The “journey” pizzas are a trip around the world with iconic international ingredients. The “Hawaiian”, “Canadian”, and “Mediterranean” were easy enough to guess with pineapple, back bacon, and feta with olives. It got interesting with the “Japan” and it’s non tomato sauce pizza. Instead it was a wasabi-scented teriyaki with chicken breast, enoki mushrooms, camembert cheese, and sesame seaweed julienne. The “French” featured asparagus with a creamy Brie. And the “Thai” was Thai chicken, essence of coconut, lime leaves, spinach, onion, roasted red peppers and pink lady apples.

Moving on to “elements”. The “earth” pizza was a vegetable pizza with a variety of cheese and mushrooms, tomato, and garlic. “Water” not surprisingly included crustaceans from the sea like shrimp and real crab. The “fire” was a spicy pizza featuring capicolli, roasted pimento peppers and fresh jalapeños. I couldn’t identify the theme of “wind”, but guess it is to do with the lightness of the ingredient list? Like spinach, artichokes, fresh seedless tomatoes and basil pesto. And they also had a “fifth element” which included a bit of each, all in a sesame seed crust. Basil-kissed tomato filets, mushrooms, hearts of brie and mozzarella.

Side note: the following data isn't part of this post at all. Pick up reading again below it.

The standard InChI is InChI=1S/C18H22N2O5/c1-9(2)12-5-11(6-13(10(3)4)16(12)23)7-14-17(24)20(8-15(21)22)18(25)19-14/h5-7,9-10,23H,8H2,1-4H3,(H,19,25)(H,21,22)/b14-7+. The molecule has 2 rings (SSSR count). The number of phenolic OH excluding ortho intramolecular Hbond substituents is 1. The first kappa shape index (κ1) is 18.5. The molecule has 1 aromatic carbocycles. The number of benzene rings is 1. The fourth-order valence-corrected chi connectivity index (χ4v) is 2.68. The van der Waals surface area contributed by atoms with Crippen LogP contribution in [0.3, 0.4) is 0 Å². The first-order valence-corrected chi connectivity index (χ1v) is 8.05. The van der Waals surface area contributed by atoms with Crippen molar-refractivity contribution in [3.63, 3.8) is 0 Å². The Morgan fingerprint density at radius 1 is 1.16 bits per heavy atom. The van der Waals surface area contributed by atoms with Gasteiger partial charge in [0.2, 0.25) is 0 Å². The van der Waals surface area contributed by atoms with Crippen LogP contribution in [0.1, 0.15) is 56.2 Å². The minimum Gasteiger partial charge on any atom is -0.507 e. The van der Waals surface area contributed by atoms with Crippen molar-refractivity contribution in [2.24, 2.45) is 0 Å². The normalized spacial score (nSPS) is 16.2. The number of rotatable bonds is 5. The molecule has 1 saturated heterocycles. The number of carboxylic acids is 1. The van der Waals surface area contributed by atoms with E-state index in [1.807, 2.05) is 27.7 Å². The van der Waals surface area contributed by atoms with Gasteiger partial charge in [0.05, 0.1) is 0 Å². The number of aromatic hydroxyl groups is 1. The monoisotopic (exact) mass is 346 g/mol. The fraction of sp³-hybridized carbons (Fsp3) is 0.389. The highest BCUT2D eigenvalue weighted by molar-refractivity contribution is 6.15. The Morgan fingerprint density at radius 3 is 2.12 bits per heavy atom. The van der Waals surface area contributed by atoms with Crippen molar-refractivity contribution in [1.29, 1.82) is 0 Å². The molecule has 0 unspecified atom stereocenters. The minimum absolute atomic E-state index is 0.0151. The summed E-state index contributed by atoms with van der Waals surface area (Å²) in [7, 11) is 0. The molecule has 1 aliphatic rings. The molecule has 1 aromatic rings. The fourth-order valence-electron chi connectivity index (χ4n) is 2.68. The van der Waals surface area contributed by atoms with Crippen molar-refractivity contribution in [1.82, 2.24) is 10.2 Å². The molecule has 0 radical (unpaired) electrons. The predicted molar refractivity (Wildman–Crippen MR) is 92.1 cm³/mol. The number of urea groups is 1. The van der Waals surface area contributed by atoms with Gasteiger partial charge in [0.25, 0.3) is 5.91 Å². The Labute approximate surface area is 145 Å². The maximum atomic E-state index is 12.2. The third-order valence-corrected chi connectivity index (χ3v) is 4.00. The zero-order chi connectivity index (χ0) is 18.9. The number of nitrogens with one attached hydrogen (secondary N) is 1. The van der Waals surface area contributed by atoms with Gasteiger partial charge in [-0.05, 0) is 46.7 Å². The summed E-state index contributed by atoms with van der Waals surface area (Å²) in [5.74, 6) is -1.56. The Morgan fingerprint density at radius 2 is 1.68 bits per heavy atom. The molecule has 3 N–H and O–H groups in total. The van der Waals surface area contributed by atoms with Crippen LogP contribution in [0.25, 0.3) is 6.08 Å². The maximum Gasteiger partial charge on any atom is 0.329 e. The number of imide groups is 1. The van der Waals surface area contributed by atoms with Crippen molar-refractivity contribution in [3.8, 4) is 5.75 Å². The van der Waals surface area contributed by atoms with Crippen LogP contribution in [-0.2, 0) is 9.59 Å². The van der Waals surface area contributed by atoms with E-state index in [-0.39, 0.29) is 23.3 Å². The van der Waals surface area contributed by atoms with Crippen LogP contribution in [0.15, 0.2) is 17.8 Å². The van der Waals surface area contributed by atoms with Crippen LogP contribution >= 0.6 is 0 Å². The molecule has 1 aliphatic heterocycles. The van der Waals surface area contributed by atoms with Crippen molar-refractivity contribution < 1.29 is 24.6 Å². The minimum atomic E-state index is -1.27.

Running out of elements, they began naming pizzas after a “parallel world” with its own elements. Where fire was “flame” and a BBQ chicken pizza with jalapeño; and Water was “mist” with smoked salmon and crab.

There were plenty of tempting and unique options from my recap above, but we were here for what put them on the Vancouver foodie scene. They are best known as the home of the most expensive pizzas in the city, which fell under the “castle” category. The one that topped this list was the $850 “seenay”. That’s a lot for any one meal, let alone a pizza, but given its impressive list of high end ingredients, the price tag made more sense. This was a medley of tiger prawns, lobster ratatouille, smoked steelhead, Russian Osetra caviar, and Italian white truffles. By comparison, the second most expensive pizza wasn’t so bad, it was $690 less, but still pricy at $160. This was the “Queen” and it included roasted garlic, Icelandic scampi, smoked steelhead, and lobster ratatouille. And here I was thinking spending $24 for a 12 inch was much, which is the price for all their other more modest pizzas.